• The text is always garbage and the client is always cheap on these jobs.
  • I do not accept machine translations for editing but I do for translating. Machine translations are very bad translations.
  • MT quality was bad. It was faster to translate it by myself from scratch.
  • I used to, but now always decline them, because it is always more work to edit a machine translation than it is to translate from scratch, and for much less pay.
  • No grammar, no real meaning/sense of the source into target. Especially when it comes to special field as technical, CNC, medical, etc.
  • They take more time than translating from a written original source, thus pay a LOT less than translations. I also never buy a product when adds in newspapers or online are visibly machine translated – they are an insult to me as a consumer.
  • They take so much time to correct that it often would take less effort to translate it from scratch than have some machine come up with a totally weird translation.
  • I have no interest in correcting the mistakes of an algorithm that is notoriously unreliable, especially if the client doesn’t include the source text for comparison. The client should have hired a human to do the translation in the first place.
  • Machine translations are so poor that it is more job correcting them than translating from scratch.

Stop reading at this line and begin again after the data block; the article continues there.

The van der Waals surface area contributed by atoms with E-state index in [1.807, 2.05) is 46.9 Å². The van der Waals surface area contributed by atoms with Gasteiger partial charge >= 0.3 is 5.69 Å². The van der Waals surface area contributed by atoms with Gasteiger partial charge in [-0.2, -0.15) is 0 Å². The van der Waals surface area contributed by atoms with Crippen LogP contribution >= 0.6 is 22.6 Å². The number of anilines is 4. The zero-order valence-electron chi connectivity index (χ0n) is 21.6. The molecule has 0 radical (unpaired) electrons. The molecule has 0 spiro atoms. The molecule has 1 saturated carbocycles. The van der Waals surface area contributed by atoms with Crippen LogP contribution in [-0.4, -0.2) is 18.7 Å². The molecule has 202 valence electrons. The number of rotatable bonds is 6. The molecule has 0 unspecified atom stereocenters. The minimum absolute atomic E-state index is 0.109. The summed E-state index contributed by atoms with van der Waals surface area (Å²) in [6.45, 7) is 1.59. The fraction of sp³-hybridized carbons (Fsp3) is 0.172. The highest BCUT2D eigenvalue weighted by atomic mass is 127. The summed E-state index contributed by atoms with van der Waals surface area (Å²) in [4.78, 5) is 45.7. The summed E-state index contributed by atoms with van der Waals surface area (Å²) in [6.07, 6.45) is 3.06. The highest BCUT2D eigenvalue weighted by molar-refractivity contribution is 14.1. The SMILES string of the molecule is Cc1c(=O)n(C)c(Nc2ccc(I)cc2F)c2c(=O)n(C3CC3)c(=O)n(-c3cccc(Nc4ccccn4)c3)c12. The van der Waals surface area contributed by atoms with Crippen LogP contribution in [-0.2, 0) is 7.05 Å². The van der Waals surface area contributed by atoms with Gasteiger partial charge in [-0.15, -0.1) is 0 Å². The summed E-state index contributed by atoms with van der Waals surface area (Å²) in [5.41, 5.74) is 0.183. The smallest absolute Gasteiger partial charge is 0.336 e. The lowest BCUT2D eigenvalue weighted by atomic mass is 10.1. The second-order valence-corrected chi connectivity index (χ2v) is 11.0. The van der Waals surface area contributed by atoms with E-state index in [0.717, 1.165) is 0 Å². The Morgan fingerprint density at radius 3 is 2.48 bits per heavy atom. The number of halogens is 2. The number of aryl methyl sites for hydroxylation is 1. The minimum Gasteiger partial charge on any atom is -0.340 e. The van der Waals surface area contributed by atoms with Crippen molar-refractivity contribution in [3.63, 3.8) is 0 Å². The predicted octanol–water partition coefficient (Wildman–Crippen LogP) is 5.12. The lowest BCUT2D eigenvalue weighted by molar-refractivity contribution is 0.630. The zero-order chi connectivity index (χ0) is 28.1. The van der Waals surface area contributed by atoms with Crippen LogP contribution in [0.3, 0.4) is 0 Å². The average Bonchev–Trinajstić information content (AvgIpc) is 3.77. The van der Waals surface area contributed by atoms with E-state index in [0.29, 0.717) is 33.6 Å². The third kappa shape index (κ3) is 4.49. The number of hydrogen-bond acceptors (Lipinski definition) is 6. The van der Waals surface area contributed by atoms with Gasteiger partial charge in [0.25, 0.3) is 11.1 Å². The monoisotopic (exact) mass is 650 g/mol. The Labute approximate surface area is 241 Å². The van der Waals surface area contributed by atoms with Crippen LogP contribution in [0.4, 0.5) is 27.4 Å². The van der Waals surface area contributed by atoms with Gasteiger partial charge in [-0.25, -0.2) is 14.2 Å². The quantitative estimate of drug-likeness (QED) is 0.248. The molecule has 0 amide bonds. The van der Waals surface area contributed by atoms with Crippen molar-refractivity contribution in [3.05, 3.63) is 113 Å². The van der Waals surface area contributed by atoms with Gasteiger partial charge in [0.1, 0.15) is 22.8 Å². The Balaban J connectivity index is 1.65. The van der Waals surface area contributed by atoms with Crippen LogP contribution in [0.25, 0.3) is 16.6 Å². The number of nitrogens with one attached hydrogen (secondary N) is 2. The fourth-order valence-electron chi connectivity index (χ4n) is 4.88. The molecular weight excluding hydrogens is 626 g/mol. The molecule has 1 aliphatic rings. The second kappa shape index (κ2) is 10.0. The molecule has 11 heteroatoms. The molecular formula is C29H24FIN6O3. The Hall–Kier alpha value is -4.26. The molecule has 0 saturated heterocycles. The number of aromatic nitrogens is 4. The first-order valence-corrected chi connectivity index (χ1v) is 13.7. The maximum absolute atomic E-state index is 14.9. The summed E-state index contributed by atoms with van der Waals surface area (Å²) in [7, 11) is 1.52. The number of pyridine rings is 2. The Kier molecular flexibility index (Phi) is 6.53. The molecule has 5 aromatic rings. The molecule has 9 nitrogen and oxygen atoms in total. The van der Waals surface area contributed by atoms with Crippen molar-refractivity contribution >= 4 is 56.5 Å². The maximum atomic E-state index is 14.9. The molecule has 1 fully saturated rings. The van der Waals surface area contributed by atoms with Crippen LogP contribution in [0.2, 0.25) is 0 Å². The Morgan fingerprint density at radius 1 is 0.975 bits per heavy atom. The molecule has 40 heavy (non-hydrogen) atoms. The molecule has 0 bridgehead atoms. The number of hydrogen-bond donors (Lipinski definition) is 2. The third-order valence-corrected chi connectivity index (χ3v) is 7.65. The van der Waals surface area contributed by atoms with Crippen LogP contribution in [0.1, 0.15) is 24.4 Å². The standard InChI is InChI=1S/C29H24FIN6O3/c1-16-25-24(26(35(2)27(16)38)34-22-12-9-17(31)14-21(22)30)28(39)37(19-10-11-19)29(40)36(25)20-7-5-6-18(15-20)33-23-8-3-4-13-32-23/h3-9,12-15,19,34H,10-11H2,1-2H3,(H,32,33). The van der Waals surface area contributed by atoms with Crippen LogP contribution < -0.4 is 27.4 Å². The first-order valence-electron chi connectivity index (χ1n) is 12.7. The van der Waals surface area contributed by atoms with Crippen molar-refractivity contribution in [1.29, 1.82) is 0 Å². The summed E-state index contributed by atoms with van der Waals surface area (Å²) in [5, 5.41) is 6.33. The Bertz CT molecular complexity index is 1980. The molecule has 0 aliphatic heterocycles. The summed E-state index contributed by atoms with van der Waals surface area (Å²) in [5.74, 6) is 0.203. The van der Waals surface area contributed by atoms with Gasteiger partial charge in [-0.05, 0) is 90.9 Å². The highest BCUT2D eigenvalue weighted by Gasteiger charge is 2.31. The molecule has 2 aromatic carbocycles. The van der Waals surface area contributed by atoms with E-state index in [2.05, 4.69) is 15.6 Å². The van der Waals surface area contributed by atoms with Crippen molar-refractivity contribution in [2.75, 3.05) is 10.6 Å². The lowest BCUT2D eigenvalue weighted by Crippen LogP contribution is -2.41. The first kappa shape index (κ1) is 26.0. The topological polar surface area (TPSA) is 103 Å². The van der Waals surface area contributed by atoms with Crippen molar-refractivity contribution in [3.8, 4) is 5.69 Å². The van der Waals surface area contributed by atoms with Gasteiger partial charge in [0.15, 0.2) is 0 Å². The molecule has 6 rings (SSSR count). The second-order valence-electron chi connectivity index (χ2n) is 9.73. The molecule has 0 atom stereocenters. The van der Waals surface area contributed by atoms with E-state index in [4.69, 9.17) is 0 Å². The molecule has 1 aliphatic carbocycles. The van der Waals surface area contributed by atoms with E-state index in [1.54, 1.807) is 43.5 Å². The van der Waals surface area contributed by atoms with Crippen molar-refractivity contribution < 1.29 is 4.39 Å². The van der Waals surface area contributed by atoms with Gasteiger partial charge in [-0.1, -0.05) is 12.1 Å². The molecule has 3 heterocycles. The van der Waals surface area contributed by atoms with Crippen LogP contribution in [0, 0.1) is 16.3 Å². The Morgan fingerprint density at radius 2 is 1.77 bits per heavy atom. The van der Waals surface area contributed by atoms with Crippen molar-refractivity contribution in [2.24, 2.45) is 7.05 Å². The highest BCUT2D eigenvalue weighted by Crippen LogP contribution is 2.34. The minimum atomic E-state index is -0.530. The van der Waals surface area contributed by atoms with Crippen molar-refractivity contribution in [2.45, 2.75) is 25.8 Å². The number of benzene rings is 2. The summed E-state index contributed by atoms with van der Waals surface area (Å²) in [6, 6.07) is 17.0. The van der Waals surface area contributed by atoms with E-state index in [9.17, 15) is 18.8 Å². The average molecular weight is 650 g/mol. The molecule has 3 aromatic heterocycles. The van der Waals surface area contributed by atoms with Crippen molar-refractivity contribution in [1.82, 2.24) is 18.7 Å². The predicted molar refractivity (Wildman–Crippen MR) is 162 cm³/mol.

human translators

Are there any differences between the 3 tools? Are there any other tools being used?

Obviously, there are differences between the 3 machine translation tools we’ve selected. One is simply a machine translator, another is a CAT tool combined with MT and the third is simply a thesaurus option in Word documents. Surprisingly, 54.77% of the translators didn’t differentiate between them, and that is because they mostly do human translation and only use such tools when they need to cross check words or look for synonyms.

other tools

Human translators and their thoughts on machine translation tools

Is human translation going to disappear in the future with so many machine translation tools popping up? Will human translators remain with no work? Let’s see what our linguists have to say about this.

  • Not a threat necessarily, but the role of the translators will probably change in the future where they will be more of editors/reviewers. Hence, they will have to adapt to their new roles and positions, the idea of what means to be a translator, and the ones that are not able to do so might see this as a threat. But, I also believe that some genres such as literary will take a very long time before they will be able to be translated by a machine. Thus, the traditional role of a translator will still be present in some amount for quite some time.
  • At the moment it makes things a lot easier and faster. Machine translation has improved quite a bit over the years but if it can really replace a human will have to be seen – especially in literary translation.
  • Any machine translated text I’ve seen was pure garbage, and I’ve seen quite a few. MT is far from reliable.
  • I would rather translate the text for free than to edit something translated by Google Translate, especially in my language combination.

While we won’t draw any conclusion from the human translation versus machine translation tools battle, if you need highly accurate, human translation services get in touch. We’ll give you just that, at a price you will love!

If we can help you with any questions, please feel free to contact us